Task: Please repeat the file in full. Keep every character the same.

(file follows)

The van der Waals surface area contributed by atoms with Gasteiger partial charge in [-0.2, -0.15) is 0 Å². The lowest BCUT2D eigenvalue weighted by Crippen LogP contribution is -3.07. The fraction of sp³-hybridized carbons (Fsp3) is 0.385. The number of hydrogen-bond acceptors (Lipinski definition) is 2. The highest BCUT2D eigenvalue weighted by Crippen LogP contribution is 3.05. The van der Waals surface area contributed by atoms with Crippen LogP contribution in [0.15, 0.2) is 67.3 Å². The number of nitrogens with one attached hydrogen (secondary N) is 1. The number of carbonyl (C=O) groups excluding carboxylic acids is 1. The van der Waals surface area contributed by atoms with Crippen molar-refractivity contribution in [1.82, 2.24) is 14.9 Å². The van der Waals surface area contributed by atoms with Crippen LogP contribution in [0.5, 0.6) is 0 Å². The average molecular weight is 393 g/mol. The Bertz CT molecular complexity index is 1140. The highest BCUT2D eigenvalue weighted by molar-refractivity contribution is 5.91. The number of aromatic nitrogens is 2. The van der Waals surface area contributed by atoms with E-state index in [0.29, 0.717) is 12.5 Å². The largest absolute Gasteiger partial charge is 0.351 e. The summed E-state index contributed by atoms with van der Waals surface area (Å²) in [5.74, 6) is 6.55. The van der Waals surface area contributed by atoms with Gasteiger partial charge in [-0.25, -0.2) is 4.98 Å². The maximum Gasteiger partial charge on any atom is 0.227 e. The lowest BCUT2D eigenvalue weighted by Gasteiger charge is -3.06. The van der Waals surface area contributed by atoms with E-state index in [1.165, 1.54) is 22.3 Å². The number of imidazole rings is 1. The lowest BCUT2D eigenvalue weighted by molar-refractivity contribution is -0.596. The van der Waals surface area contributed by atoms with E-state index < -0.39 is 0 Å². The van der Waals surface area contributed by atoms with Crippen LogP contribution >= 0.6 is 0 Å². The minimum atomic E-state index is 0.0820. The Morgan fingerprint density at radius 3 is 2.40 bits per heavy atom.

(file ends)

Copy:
The van der Waals surface area contributed by atoms with Gasteiger partial charge in [-0.2, -0.15) is 0 Å². The lowest BCUT2D eigenvalue weighted by Crippen LogP contribution is -3.07. The fraction of sp³-hybridized carbons (Fsp3) is 0.385. The number of hydrogen-bond acceptors (Lipinski definition) is 2. The highest BCUT2D eigenvalue weighted by Crippen LogP contribution is 3.05. The van der Waals surface area contributed by atoms with Crippen LogP contribution in [0.15, 0.2) is 67.3 Å². The number of nitrogens with one attached hydrogen (secondary N) is 1. The number of carbonyl (C=O) groups excluding carboxylic acids is 1. The van der Waals surface area contributed by atoms with Crippen molar-refractivity contribution in [1.82, 2.24) is 14.9 Å². The van der Waals surface area contributed by atoms with Crippen LogP contribution in [0.5, 0.6) is 0 Å². The average molecular weight is 393 g/mol. The Bertz CT molecular complexity index is 1140. The highest BCUT2D eigenvalue weighted by molar-refractivity contribution is 5.91. The number of aromatic nitrogens is 2. The van der Waals surface area contributed by atoms with E-state index in [0.29, 0.717) is 12.5 Å². The largest absolute Gasteiger partial charge is 0.351 e. The summed E-state index contributed by atoms with van der Waals surface area (Å²) in [5.74, 6) is 6.55. The van der Waals surface area contributed by atoms with Gasteiger partial charge in [-0.25, -0.2) is 4.98 Å². The maximum Gasteiger partial charge on any atom is 0.227 e. The lowest BCUT2D eigenvalue weighted by Gasteiger charge is -3.06. The van der Waals surface area contributed by atoms with E-state index in [1.165, 1.54) is 22.3 Å². The number of imidazole rings is 1. The lowest BCUT2D eigenvalue weighted by molar-refractivity contribution is -0.596. The van der Waals surface area contributed by atoms with E-state index < -0.39 is 0 Å². The van der Waals surface area contributed by atoms with Crippen LogP contribution >= 0.6 is 0 Å². The minimum atomic E-state index is 0.0820. The Morgan fingerprint density at radius 3 is 2.40 bits per heavy atom.